Adaptrade Software Newsletter Article
Ideal Trade Matches as a Metric for Strategy Building
Trading strategy generators, such as Adaptrade Builder, are designed to simplify and improve the strategy development process by replacing the need to specify every element of the strategy's logic and design with a higher level description based on performance requirements, such as the maximum allowable drawdown, required profit factor, and other metrics. The generator's build process then creates strategies that meet the specified requirements.
In most cases, this process works well. However, coming up with a suitable set of build metrics is not always easy. If the metric values are not market-specific enough — if they don't correspond to trades that the market is capable of producing — it won't be possible to find strategies that satisfy the specifications. For example, consider the following set of requirements: average trade of at least $300, at least 75% winners, and a maximum loss of no more than $500. If the average true range for the market and bar size is too large, it might not be possible to find strategies that generate those types of results. On the other hand, selecting a set of broad, nonspecific metrics may not result in the kind of strategies you have in mind. For example, if you were to generate strategies that maximize the net profit, with no other requirements, the resulting strategies might have a small number of trades, where each trade was a long-term buy-and-hold. If your intention was to find strategies that trade frequently, this kind of nonspecific build metric might not work very well.
As I discussed in a prior article (see Methods for Metric-Based Strategy Building), the usual method for finding a suitable compromise between requirements that are not market-specific enough and those that are too broad is to use a trial-and-error approach over repeated builds. While this usually works, it's often time-consuming, and it can be difficult to know which metrics to focus on. It would be more convenient to be able to tell the software to find strategies that produce trades that fit the price action of the market you're trading. In many cases, it's easy enough to identify the kinds of trades you would want a strategy to produce based on the price chart; you can see where you would want to enter and exit trades based on the price bars. The question is how to specify this kind of information as an input to the build process.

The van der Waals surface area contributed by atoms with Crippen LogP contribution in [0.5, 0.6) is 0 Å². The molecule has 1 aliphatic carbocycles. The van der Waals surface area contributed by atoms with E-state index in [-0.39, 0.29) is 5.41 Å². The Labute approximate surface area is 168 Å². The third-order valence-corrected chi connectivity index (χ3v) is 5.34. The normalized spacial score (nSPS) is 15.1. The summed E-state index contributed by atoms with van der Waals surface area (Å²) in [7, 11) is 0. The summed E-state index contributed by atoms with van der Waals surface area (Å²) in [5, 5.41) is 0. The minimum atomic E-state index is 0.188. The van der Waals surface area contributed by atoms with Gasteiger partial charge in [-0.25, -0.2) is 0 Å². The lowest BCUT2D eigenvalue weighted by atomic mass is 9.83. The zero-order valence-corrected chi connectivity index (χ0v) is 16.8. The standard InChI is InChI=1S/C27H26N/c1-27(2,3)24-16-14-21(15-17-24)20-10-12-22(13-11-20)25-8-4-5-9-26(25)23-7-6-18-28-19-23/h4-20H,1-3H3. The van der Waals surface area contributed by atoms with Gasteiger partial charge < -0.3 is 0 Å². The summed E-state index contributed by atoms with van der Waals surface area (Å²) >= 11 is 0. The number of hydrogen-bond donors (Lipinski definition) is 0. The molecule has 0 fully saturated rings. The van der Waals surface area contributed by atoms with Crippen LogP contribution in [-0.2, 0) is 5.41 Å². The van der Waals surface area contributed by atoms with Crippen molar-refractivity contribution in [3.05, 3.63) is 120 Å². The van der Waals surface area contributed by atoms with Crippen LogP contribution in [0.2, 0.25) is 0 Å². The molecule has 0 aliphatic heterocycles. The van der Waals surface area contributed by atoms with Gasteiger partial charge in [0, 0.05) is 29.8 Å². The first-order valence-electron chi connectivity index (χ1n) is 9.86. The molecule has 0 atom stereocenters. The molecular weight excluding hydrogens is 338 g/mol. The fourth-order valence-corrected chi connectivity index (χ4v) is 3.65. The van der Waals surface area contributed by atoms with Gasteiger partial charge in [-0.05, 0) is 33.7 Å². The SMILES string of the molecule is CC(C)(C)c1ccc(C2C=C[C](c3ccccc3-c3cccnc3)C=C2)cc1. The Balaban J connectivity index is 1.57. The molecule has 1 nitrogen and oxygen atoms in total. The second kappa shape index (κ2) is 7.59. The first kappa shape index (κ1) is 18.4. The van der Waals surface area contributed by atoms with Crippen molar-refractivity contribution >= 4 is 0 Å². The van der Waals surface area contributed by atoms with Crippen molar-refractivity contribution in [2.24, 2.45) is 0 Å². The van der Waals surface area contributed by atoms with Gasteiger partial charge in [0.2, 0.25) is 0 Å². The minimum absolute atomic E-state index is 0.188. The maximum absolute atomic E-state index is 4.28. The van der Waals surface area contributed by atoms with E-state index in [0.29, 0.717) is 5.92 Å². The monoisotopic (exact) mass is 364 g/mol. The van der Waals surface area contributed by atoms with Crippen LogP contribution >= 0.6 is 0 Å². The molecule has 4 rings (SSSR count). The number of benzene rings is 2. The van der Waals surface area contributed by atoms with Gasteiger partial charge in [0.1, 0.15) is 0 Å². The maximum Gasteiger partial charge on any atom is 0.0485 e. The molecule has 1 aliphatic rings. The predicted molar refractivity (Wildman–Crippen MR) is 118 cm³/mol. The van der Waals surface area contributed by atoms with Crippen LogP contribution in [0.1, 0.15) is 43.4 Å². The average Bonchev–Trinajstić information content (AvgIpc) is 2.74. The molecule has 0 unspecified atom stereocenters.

What are Ideal Trades and How Can They Be Used?
Ideal trades are ones that can be identified in hindsight and are always "profitable"; the entries and exits are chosen specifically to produce a desired trade result. Ideal trades can be used to estimate the potential profit in the market, such as with Pardo's "perfect profit"1, which I wrote about in a prior article, or they can be used as targets for strategy building.
In another article on this topic, I described ideal trades that entered at the open and exited at the close on intraday data. In that article, the idea was to use the ideal trades to generate metric values for the average win, number of wins, and average bars in wins. The build process was then focused on matching those metrics. There were several problems with that approach. First, the definition of ideal trades used in that article was very limited. Secondly, the process of using the ideal trades required several steps, including running a separate program to compile the trades and processing them to generate the metrics. Lastly, matching metrics is not the same as matching trades. Even when strategies are found that match (or come close to) a set of metrics, it doesn't mean the strategies are matching the ideal trades from which those metrics were derived; it's possible the same or similar metric values could result from a different set of trades.